Press Release

SIPTU and meat producers to seek meeting with the HSE to discuss improved testing at plants

Date Released: 10 August 2020

SIPTU has called for the acceptance of a charter fully outlining adequate Covid-19 prevention procedures at Irish meat plants following a meeting between union and industry representatives in Dublin today (Monday, 10th August), where it was agreed to jointly seek a meeting with the HSE.

SIPTU Manufacturing Division Organiser, Greg Ennis, said: “In what was a frank and robust meeting it was agreed that SIPTU and Meat Industry Ireland (MII) representatives will seek to  engage with the HSE to discuss the necessary improvements to testing protocol at meat plants. This will focus on delivering quicker testing and results with a view towards protecting meat workers from infection while maintaining continuity in production.

“MII representatives also agreed to consider a SIPTU Charter outlining the protections needed for meat workers in relation to Covid-19 emergency. It was decided to reconvene our meeting later this month once MII has had an opportunity to consult with its membership on the adoption of the measures contained in the SIPTU Meat Workers’ Charter.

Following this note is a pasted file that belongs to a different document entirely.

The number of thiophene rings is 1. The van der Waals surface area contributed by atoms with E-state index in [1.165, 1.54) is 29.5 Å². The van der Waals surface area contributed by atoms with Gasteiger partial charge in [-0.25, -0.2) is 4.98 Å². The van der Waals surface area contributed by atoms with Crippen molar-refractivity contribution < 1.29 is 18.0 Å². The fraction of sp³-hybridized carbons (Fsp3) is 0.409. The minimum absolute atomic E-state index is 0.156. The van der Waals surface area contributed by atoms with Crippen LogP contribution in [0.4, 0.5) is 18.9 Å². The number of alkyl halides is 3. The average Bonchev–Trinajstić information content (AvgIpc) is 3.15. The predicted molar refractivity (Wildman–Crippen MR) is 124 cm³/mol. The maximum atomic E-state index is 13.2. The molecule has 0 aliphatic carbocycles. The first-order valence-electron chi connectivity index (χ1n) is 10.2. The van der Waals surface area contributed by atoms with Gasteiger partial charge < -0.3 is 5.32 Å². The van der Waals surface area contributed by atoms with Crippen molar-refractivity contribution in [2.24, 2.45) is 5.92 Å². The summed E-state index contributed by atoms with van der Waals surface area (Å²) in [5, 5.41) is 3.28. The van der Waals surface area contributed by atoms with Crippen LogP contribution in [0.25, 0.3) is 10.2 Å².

“SIPTU members remain extremely concerned about the current situation in the Irish meat processing industry with its unacceptably high rates of infection of workers, which is running at approximately 10%. While meat maybe a perishable product, workers are not. An unbridled drive for turnover and profit within the meat industry must not be allowed to compromise the primary importance of the health of its workers and the wider community.”

He added: “There is nothing wrong with an industry making reasonable profits but this cannot be at the expense of the safety of workers. SIPTU is committed to ensuring that meat industry workers will receive fair recognition for the work that they do in this labour intensive industry, by way of improved pay and sick pay. The existing relatively poor terms and conditions are proving to be key vectors in the transmission of Covid-19 in the  meat industry.”


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